|Burnside, Orvin - UNIVERSITY OF MINNESOTA|
|Mulla, David - UNIVERSITY OF MINNESOTA|
Submitted to: Soil and Water Conservation Society
Publication Type: Proceedings
Publication Acceptance Date: September 10, 1996
Publication Date: N/A
Interpretive Summary: Evaluation of soil and water conservation, as well as offsite environmental effects, associated with crop-production agriculture are needed for public understanding of how the natural resources are being managed. Our examination of crop residue production (the silent partner of harvested food and fiber) and the farmer conversion to tillage systems that retain crop residues on or near the surface explains dramatic reductions of soil erosion, higher crop yields due to improved water conservation, and the likelihood that there is a net soil carbon storage instead of a net loss to atmospheric carbon dioxide. Non point source pollution from agrichemicals is problematic but can be reduced with improved controls on applications technology. This information should be useful to policy planning and evaluations of soil and water resource management. We are not aware of other national assessments that have focused on the long term history of tillage and crop residue management.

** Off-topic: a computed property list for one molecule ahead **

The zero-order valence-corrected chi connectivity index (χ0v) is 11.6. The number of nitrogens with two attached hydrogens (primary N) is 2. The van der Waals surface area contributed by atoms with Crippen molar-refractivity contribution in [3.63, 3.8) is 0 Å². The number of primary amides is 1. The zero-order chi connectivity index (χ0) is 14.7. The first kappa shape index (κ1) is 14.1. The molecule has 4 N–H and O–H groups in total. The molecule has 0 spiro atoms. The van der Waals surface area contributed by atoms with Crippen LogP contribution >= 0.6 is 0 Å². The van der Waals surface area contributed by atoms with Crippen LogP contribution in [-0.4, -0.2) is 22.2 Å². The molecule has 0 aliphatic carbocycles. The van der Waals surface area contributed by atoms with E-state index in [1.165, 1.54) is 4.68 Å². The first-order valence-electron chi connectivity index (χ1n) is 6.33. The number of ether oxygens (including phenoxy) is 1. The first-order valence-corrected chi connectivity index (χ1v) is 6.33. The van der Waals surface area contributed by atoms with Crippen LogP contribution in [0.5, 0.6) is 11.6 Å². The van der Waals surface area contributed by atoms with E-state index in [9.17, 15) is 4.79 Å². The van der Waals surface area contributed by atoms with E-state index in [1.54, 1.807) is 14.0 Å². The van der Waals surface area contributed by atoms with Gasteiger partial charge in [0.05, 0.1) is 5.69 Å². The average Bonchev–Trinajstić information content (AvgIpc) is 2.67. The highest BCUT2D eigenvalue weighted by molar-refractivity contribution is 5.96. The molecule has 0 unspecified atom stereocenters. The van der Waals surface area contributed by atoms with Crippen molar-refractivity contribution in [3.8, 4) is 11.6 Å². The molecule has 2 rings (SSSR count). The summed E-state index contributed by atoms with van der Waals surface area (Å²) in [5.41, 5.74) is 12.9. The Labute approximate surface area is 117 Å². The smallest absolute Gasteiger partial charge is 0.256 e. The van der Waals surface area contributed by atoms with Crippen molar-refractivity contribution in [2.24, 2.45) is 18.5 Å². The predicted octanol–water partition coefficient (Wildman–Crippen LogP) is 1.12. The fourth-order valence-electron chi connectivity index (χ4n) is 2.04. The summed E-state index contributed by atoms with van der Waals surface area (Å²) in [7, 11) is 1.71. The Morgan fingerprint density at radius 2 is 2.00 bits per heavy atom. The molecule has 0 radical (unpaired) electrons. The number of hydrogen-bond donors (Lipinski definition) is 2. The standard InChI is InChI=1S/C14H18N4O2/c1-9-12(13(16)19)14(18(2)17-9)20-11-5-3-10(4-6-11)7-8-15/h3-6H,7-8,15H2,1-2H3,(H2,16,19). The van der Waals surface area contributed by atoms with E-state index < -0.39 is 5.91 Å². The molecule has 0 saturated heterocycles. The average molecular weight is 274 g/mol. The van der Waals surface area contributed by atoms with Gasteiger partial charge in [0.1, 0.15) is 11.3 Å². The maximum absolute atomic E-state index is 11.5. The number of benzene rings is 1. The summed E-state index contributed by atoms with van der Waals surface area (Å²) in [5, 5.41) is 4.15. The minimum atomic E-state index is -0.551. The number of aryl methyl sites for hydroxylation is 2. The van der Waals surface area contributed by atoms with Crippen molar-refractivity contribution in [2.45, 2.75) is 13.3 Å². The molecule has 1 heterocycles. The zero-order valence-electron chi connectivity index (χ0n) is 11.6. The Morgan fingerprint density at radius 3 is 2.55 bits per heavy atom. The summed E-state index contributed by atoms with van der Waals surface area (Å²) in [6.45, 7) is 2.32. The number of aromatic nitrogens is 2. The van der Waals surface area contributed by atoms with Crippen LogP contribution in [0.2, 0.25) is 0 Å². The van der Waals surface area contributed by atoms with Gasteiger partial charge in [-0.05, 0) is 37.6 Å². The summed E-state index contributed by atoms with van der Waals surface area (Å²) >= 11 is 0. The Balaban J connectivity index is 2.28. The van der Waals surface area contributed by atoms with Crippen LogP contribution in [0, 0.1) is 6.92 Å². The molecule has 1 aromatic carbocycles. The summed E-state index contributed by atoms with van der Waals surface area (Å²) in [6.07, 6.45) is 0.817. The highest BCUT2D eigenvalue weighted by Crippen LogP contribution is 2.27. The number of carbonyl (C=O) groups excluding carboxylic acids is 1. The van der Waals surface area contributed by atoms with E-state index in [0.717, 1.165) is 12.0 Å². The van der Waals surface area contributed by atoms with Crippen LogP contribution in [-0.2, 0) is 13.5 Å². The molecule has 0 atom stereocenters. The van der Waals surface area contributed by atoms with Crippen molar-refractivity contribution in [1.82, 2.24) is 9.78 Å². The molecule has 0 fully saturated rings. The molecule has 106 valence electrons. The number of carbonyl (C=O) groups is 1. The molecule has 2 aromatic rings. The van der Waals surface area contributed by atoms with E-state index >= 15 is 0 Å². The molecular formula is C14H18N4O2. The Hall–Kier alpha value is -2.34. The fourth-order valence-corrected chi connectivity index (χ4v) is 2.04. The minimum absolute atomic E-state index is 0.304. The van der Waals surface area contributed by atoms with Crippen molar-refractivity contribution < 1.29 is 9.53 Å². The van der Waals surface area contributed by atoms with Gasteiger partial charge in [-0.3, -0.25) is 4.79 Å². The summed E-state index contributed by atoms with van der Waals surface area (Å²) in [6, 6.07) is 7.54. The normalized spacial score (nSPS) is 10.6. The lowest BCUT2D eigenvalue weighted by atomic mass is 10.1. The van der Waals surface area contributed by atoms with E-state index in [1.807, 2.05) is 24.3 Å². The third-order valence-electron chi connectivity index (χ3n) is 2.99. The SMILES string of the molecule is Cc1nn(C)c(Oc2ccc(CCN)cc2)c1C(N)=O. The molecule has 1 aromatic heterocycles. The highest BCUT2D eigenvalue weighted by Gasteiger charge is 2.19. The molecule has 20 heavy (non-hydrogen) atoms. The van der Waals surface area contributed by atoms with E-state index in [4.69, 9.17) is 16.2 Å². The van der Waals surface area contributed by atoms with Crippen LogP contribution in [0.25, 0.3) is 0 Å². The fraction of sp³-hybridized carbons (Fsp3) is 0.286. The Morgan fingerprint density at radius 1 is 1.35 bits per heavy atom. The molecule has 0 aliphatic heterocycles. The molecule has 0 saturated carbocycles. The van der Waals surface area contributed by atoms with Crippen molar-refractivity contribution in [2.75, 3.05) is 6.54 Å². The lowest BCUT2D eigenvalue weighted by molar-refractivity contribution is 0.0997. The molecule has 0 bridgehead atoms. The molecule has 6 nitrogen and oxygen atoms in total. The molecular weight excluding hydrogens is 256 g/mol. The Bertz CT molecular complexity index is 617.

Technical Abstract: Adopted technology has transformed American agriculture from a resource-based to a science-oriented industry or from a traditional to a high technology sector in the last 50 years. Fortunately soil and water conservation advanced as a science along with the technology for production. Various sources of resource information were used to evaluate and characterize the progress of technology adoption, as well as soil and water conservation. Crop residue returns for soil conservation have increased as the silent partner of the harvested food and fiber. Conservation tillage systems adopted nationwide have maintained crop residue on or near the surface on 95 percent of the planted corn, soybean, and wheat. Soil erosion was dramatically reduced in the last 15 years and soil organic matter (soil carbon accretion) has been accumulated in an era when atmospheric carbon dioxide may contribute to global warming. Only some of the many mechanical, biological, and chemical technologies were discussed to demonstrate their change in the last 50 years and their need to be improved to: sustain production against pest damage, continue the recent advances in soil and water conservation, and develop applications technology for reducing non-point source pollution from a necessary and continued use of agrichemicals. The remarkable changes and improvements in each of these many technologies over the 50-year period foretell that improvements demand a continuing scientific activity. These technologies have also become system integrated in the last 10 years, a trend which will intensify multi-disciplinary and multi-faceted research.